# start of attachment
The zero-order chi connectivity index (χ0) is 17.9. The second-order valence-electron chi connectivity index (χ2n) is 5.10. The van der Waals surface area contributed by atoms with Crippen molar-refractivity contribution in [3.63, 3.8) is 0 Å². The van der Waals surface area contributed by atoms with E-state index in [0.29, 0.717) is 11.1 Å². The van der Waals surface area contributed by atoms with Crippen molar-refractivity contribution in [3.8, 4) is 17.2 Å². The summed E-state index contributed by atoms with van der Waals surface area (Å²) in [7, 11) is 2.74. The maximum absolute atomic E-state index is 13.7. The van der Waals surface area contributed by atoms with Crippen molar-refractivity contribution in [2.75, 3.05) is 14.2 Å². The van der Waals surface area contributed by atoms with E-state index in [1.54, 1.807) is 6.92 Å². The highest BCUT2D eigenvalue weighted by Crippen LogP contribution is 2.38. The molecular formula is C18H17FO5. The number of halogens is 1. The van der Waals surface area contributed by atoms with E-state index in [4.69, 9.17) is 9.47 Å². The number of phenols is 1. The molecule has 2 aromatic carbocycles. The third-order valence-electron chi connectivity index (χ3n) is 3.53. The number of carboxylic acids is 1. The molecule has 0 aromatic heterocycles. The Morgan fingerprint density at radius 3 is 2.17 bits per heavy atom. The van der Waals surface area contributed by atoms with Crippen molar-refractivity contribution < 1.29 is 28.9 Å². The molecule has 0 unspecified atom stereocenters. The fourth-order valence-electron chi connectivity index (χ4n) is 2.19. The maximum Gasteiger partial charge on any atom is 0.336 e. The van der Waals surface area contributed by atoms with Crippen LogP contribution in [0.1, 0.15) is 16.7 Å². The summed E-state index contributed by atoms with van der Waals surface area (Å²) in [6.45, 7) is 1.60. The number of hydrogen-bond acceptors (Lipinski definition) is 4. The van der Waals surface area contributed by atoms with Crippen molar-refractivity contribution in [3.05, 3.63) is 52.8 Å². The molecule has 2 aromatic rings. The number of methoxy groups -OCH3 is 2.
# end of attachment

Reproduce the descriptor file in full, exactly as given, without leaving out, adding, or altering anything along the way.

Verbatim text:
The zero-order chi connectivity index (χ0) is 17.9. The second-order valence-electron chi connectivity index (χ2n) is 5.10. The van der Waals surface area contributed by atoms with Crippen molar-refractivity contribution in [3.63, 3.8) is 0 Å². The van der Waals surface area contributed by atoms with E-state index in [0.29, 0.717) is 11.1 Å². The van der Waals surface area contributed by atoms with Crippen molar-refractivity contribution in [3.8, 4) is 17.2 Å². The summed E-state index contributed by atoms with van der Waals surface area (Å²) in [7, 11) is 2.74. The maximum absolute atomic E-state index is 13.7. The van der Waals surface area contributed by atoms with Crippen molar-refractivity contribution in [2.75, 3.05) is 14.2 Å². The van der Waals surface area contributed by atoms with E-state index in [1.54, 1.807) is 6.92 Å². The highest BCUT2D eigenvalue weighted by Crippen LogP contribution is 2.38. The molecular formula is C18H17FO5. The number of halogens is 1. The van der Waals surface area contributed by atoms with E-state index in [4.69, 9.17) is 9.47 Å². The number of phenols is 1. The molecule has 2 aromatic carbocycles. The third-order valence-electron chi connectivity index (χ3n) is 3.53. The number of carboxylic acids is 1. The molecule has 0 aromatic heterocycles. The Morgan fingerprint density at radius 3 is 2.17 bits per heavy atom. The van der Waals surface area contributed by atoms with Crippen molar-refractivity contribution < 1.29 is 28.9 Å². The molecule has 0 unspecified atom stereocenters. The fourth-order valence-electron chi connectivity index (χ4n) is 2.19. The maximum Gasteiger partial charge on any atom is 0.336 e. The van der Waals surface area contributed by atoms with Crippen LogP contribution in [0.1, 0.15) is 16.7 Å². The summed E-state index contributed by atoms with van der Waals surface area (Å²) in [6.45, 7) is 1.60. The number of hydrogen-bond acceptors (Lipinski definition) is 4. The van der Waals surface area contributed by atoms with Crippen molar-refractivity contribution in [3.05, 3.63) is 52.8 Å². The molecule has 2 aromatic rings. The number of methoxy groups -OCH3 is 2.